Amazon’s campy, evocative ‘Red Oaks’
Erin McAuliffe | Monday, November 2, 2015
Amazon Instant Video released the original comedy “Red Oaks,” a campy, 80s-based summer-fun series, at the beginning of October. The series stars Craig Roberts, the Welsh actor who starred in Richard Ayoade’s indie “Submarine,” who carries over his angsty “not a boy, not yet a man” woes to the small screen as David in this 10-episode series.
The show follows David as he attempts to transition from fulfilling his father’s wish for him to be a public accountant to pursuing his own burgeoning film interests. He spends his summer as a tennis pro at the local country club, Red Oaks, where he also assists the seedy club photographer in documenting club happenings from the most artistic vantage points. As that photographer tells David, “You’re going to want to go handheld so you can get up in there and really see bar mitzvah boy’s reactions.” David’s interest in the arts is furthered when he meets Skye, a moody artsy type reading erotica at the country club who proves a stark contrast to his blonde, complacent longterm sweetheart who consistently brings up their happy future to David’s blank stares.
The casting is reminiscent of John Hughes films — and not just because Skye is a döppleganger to Ally Sheedy’s character in “The Breakfast Club.” We see the good girl, stoner, nerd and recluse archetypes and relationships between the people who “shouldn’t be together.” The country club setting mirrors “Dirty Dancing” (Jennifer Grey stars as David’s mother) and its kitsch acts as a nice replacement for those who are still itching to see more “Wet Hot American Summer” on the small screen (short shorts and scrunchies abound).
The show starts out with a dark twist as David’s father, played by Richard Kind, has a heart attack during a tennis match and utters out his “last words” about the regrets he has about his marriage. The heavy message, and his father’s eventual survival, weigh on David as he realizes where his current path is leading: an accounting career and a mundane marriage.
The cinematography of the show shines in tennis montages set to 80s jams. The Wes Anderson-esque artistry — furthered by period-specific costume design and slow-motion cuts — alludes to David’s future career aspirations as he stars in and furthers each scene. It is also worth noting that Roberts directed his first film, “Just Jim,” in real life earlier this year.
The show serves as a unique coming-of-age story as each character is involved in his or her own journey to happiness and, as such, each character evokes empathy from the viewer. Whether it’s Nash, the optimistic head tennis pro who spends nights in the pro shop exiled by his wife, or Karen, David’s kind-hearted girlfriend who is being pursued by the older, sleazy filmmaker, there are lots of different storylines to which audiences can relate.
The town almost entirely adopts a self-motivated mindset as they become unsettled by their previous settlings. It is as if each character’s development alongside David’s serves to complement and contrast his own narrative. It emphasizes that each person, even in cookie-cutter New Jersey suburbia, has a different outlook on success and definition of happiness: Stock market profits, community college, NYU and free-wheeling to France all hold allure to different characters.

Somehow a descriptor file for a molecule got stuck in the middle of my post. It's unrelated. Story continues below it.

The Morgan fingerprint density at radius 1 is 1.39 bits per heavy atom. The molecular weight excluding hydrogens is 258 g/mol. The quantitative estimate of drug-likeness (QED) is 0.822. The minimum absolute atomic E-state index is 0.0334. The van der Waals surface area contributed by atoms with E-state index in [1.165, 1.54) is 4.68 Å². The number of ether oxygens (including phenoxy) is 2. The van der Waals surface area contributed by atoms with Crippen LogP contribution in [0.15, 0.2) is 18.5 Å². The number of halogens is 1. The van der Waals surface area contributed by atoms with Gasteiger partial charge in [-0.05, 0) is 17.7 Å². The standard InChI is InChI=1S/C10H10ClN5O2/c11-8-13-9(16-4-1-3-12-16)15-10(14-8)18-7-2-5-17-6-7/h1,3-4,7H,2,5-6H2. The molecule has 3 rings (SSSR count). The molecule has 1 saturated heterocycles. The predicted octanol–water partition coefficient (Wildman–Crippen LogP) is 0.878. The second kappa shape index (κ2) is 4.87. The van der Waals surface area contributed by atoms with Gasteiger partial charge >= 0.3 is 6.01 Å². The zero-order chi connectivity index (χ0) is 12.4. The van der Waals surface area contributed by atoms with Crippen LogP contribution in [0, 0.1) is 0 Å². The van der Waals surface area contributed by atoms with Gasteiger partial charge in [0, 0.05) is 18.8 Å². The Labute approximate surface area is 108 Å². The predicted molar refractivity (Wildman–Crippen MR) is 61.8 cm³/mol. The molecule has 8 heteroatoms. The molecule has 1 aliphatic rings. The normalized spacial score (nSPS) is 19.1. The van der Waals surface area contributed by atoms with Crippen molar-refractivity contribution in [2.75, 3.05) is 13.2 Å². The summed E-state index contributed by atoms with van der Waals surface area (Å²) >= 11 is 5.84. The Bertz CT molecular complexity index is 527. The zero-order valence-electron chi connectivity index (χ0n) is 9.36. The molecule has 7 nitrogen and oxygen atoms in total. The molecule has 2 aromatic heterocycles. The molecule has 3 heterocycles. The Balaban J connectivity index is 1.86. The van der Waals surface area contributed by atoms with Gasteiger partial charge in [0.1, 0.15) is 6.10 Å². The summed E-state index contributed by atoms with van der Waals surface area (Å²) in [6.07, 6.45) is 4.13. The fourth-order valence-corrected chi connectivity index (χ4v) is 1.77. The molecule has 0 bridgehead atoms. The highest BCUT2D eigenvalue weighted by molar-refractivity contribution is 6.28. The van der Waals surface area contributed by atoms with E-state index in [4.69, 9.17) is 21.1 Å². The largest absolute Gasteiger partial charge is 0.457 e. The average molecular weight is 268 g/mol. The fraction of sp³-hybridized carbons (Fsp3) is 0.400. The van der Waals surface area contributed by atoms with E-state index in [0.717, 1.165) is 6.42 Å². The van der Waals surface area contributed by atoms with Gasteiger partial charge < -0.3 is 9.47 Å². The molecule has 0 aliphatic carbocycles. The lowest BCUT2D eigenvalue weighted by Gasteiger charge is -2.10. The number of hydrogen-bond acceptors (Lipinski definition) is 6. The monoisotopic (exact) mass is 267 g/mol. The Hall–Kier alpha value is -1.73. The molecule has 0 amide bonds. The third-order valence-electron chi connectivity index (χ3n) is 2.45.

The small town aspect of interconnected characters is reminiscent of “Twin Peaks.” From the place-rooted titles to the dark twists, the small-town themes and layered characters reflect Lynch-ian influences — although the brighter, warmer setting in “Red Oaks” contrasts with the bitter Washington winter of “Twin Peaks.”
We see a growth, or at least an attempt to move out of unhappiness, by nearly every character in the show. (Besides maybe Herb, the 80-something club member full of sage advice: “You know what my dad wanted be to be? A proctologist. You know what I was? A proctologist. And I hated every minute of it … I couldn’t wait for the day I could stop staring up a**holes.”) However, the women’s storylines are developed to a much shallower standard than the guys’. Perhaps this is because the narrative develops around a 20-year-old guy who is, himself, struggling to understand these women’s woes, but either way it proves a sore spot.
We get a standout character in Skye (think back to Audrey Horne from “Twin Peaks”), who somehow makes wedgie-picking look hot, but we are bereft of any insight into her psyche, past “daddy issues” and a desire to pursue art but a lack of self-confidence in her work. We also see an inadequacy of development in David’s mother’s sexual questioning. Perhaps this is due to her putting the issue on the back burner as she struggles to keep her husband healthy and son happy. However, since her wavering stance was addressed it should have been developed, as its stagnation threatens to exploit the issue.
“Red Oaks” proves Amazon Instant Video was not a one-hit wonder with “Transparent.” The series fits multiple affecting character storylines into ten 23-minute episodes, an accomplishment that spreads some plots thin but has enough substance to illustrate an emotive coming-of-age story in a time before Gossip Girls or sub-tweets.